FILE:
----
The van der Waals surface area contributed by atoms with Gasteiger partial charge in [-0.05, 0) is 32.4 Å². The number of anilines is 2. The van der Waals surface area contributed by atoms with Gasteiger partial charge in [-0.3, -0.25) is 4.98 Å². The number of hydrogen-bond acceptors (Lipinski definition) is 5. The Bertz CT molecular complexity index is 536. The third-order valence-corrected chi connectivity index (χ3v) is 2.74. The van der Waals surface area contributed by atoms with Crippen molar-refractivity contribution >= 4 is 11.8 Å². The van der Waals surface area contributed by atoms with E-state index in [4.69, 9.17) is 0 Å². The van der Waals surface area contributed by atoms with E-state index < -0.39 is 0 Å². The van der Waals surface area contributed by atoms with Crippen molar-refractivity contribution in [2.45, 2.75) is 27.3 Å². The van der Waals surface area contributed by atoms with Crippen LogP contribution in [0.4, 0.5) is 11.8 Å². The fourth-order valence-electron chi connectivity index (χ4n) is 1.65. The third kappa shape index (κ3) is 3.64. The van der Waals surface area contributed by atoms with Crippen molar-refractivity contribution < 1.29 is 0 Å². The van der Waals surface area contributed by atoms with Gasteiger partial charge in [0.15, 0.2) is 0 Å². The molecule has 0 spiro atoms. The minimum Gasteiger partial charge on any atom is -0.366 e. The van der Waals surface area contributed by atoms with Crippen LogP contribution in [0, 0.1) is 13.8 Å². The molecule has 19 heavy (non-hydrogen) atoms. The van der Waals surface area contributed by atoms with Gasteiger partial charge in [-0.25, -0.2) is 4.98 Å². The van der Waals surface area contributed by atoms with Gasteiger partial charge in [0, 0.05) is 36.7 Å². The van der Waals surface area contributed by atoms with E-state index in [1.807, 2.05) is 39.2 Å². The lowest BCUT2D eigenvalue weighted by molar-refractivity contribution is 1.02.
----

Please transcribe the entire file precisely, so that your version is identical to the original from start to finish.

The van der Waals surface area contributed by atoms with Gasteiger partial charge in [-0.05, 0) is 32.4 Å². The number of anilines is 2. The van der Waals surface area contributed by atoms with Gasteiger partial charge in [-0.3, -0.25) is 4.98 Å². The number of hydrogen-bond acceptors (Lipinski definition) is 5. The Bertz CT molecular complexity index is 536. The third-order valence-corrected chi connectivity index (χ3v) is 2.74. The van der Waals surface area contributed by atoms with Crippen molar-refractivity contribution >= 4 is 11.8 Å². The van der Waals surface area contributed by atoms with E-state index in [4.69, 9.17) is 0 Å². The van der Waals surface area contributed by atoms with E-state index < -0.39 is 0 Å². The van der Waals surface area contributed by atoms with Crippen molar-refractivity contribution in [2.45, 2.75) is 27.3 Å². The van der Waals surface area contributed by atoms with Crippen LogP contribution in [0.4, 0.5) is 11.8 Å². The fourth-order valence-electron chi connectivity index (χ4n) is 1.65. The third kappa shape index (κ3) is 3.64. The van der Waals surface area contributed by atoms with Crippen molar-refractivity contribution < 1.29 is 0 Å². The van der Waals surface area contributed by atoms with Gasteiger partial charge in [0.15, 0.2) is 0 Å². The molecule has 0 spiro atoms. The minimum Gasteiger partial charge on any atom is -0.366 e. The van der Waals surface area contributed by atoms with Crippen LogP contribution in [0, 0.1) is 13.8 Å². The molecule has 19 heavy (non-hydrogen) atoms. The van der Waals surface area contributed by atoms with Gasteiger partial charge in [-0.25, -0.2) is 4.98 Å². The van der Waals surface area contributed by atoms with Gasteiger partial charge in [0, 0.05) is 36.7 Å². The van der Waals surface area contributed by atoms with E-state index in [1.807, 2.05) is 39.2 Å². The lowest BCUT2D eigenvalue weighted by molar-refractivity contribution is 1.02.